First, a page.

• I was 6 when I attended my grandmother's funeral. I don't think there is any certain age that is appropriate or inappropriate. It's more about the maturity level of each individual child.
  • I am 70 years old and I can still recall the event: I was 32 months old. My Maternal Grandmother. I don't know what the "appropriate age" would be...it would depend on the child and the capacity of the parents and family to address the circumstances with the child. I know that it did not affect me negatively. For example, I have never feared death growing up, nor do I now. I recall sitting on the sofa of the funeral parlor, that the room where Grandmom laid in the casket glowed in a subdued pink, that there were lots of pretty flowers that gave the room a nice smell. Back in those days, family remained in the parlor all night with Grandmom, but I was taken to bed. I didn't go to the cemetary, however. I stayed back at the house with old Mrs. McCaulley, a good family friend, who made me vanilla pudding...I REALLY liked her. :-) That's it...end of true story. Next question! :-)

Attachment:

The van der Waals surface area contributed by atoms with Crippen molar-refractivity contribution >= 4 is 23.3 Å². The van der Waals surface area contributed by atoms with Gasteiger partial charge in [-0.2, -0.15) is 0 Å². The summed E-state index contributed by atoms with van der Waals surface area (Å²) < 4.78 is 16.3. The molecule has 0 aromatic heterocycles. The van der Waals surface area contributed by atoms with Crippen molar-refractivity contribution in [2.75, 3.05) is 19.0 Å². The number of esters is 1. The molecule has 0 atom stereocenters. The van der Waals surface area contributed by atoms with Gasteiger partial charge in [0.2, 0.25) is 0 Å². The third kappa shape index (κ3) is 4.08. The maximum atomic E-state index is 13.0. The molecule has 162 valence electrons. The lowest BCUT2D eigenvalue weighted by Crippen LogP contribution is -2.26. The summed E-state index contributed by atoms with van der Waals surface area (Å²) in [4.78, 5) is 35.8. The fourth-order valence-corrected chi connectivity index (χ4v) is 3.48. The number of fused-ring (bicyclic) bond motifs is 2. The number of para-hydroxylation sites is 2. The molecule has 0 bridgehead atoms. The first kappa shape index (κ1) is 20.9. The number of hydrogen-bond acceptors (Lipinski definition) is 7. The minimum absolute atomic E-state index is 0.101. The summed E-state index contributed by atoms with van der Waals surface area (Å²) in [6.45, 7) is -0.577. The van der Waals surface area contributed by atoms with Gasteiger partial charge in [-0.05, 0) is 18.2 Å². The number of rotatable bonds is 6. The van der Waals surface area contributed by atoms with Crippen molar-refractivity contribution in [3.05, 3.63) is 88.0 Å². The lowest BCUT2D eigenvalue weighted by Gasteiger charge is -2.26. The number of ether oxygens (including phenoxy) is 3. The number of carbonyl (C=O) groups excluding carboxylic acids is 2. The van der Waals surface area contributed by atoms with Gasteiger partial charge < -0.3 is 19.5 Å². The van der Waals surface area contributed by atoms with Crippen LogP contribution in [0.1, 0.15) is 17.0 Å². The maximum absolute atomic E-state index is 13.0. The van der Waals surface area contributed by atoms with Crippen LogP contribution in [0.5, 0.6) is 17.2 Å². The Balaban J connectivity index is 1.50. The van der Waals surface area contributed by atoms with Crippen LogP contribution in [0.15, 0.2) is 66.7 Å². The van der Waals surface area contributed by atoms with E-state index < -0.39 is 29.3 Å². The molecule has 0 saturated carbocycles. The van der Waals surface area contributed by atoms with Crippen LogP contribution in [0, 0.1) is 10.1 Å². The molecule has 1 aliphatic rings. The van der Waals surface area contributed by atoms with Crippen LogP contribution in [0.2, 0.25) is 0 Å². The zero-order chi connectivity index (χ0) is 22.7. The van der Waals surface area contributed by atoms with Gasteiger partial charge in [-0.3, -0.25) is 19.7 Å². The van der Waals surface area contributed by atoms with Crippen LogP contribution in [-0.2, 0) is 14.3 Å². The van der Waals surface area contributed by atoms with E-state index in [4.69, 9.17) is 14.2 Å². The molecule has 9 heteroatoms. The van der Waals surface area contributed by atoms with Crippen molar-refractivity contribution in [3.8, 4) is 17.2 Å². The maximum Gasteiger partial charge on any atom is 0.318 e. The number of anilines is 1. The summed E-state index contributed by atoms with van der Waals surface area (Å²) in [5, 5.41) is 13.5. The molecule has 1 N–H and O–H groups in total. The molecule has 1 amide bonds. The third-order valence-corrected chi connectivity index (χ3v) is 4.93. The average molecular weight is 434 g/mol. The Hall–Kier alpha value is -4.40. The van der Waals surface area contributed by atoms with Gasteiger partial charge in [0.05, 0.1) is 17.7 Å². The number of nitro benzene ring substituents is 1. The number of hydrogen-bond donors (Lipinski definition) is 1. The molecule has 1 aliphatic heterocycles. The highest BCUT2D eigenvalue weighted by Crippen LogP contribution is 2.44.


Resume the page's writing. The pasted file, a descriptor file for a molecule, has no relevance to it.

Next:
• Summer job. Co-worker said her mom wakes her up every morning. A few days later, she came in late & said she didn't get the wake-up. She got the news by phone a few minutes later. We all went to the wake. I was 17.
  • I was very young. Before kindergarten. 4 perhaps? It was an old woman from church that helped with Sunday School. I don't think there is such a thing as too young for a funeral. Unless the kid will be disruptive to the service.